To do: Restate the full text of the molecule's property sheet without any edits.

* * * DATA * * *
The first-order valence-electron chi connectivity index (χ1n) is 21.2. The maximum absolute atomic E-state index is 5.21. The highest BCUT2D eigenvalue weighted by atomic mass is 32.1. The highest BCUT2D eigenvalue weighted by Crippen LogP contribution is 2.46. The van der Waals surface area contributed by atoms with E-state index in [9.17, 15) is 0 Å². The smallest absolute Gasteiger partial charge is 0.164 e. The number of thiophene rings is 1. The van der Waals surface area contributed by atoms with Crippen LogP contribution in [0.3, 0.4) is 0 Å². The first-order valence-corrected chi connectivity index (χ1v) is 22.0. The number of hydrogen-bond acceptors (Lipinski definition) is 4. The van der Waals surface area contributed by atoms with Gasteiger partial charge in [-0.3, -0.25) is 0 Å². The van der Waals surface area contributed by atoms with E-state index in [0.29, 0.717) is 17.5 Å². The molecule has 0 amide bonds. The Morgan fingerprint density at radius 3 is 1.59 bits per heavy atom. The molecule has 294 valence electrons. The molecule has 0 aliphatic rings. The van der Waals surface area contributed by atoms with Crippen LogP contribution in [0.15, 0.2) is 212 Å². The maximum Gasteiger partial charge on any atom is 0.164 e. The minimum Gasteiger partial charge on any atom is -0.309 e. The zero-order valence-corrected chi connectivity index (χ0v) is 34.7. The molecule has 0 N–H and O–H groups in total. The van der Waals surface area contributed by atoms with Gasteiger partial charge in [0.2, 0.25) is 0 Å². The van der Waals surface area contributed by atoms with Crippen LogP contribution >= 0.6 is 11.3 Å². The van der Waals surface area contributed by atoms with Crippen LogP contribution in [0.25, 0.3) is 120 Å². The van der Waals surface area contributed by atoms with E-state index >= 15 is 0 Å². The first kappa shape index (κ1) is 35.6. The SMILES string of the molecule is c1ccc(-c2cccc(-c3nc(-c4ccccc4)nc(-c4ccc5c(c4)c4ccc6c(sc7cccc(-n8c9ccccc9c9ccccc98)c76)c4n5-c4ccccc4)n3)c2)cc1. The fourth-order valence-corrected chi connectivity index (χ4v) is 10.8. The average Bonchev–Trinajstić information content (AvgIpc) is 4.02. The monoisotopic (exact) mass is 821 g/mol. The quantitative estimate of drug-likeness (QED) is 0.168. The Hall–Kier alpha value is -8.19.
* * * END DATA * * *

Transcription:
The first-order valence-electron chi connectivity index (χ1n) is 21.2. The maximum absolute atomic E-state index is 5.21. The highest BCUT2D eigenvalue weighted by atomic mass is 32.1. The highest BCUT2D eigenvalue weighted by Crippen LogP contribution is 2.46. The van der Waals surface area contributed by atoms with E-state index in [9.17, 15) is 0 Å². The smallest absolute Gasteiger partial charge is 0.164 e. The number of thiophene rings is 1. The van der Waals surface area contributed by atoms with Crippen LogP contribution in [0.3, 0.4) is 0 Å². The first-order valence-corrected chi connectivity index (χ1v) is 22.0. The number of hydrogen-bond acceptors (Lipinski definition) is 4. The van der Waals surface area contributed by atoms with Gasteiger partial charge in [-0.3, -0.25) is 0 Å². The van der Waals surface area contributed by atoms with E-state index in [0.29, 0.717) is 17.5 Å². The molecule has 0 amide bonds. The Morgan fingerprint density at radius 3 is 1.59 bits per heavy atom. The molecule has 294 valence electrons. The molecule has 0 aliphatic rings. The van der Waals surface area contributed by atoms with Crippen LogP contribution in [0.15, 0.2) is 212 Å². The maximum Gasteiger partial charge on any atom is 0.164 e. The minimum Gasteiger partial charge on any atom is -0.309 e. The zero-order valence-corrected chi connectivity index (χ0v) is 34.7. The molecule has 0 N–H and O–H groups in total. The van der Waals surface area contributed by atoms with Gasteiger partial charge in [0.2, 0.25) is 0 Å². The van der Waals surface area contributed by atoms with Crippen LogP contribution >= 0.6 is 11.3 Å². The van der Waals surface area contributed by atoms with Crippen LogP contribution in [0.25, 0.3) is 120 Å². The van der Waals surface area contributed by atoms with E-state index >= 15 is 0 Å². The first kappa shape index (κ1) is 35.6. The SMILES string of the molecule is c1ccc(-c2cccc(-c3nc(-c4ccccc4)nc(-c4ccc5c(c4)c4ccc6c(sc7cccc(-n8c9ccccc9c9ccccc98)c76)c4n5-c4ccccc4)n3)c2)cc1. The fourth-order valence-corrected chi connectivity index (χ4v) is 10.8. The average Bonchev–Trinajstić information content (AvgIpc) is 4.02. The monoisotopic (exact) mass is 821 g/mol. The quantitative estimate of drug-likeness (QED) is 0.168. The Hall–Kier alpha value is -8.19.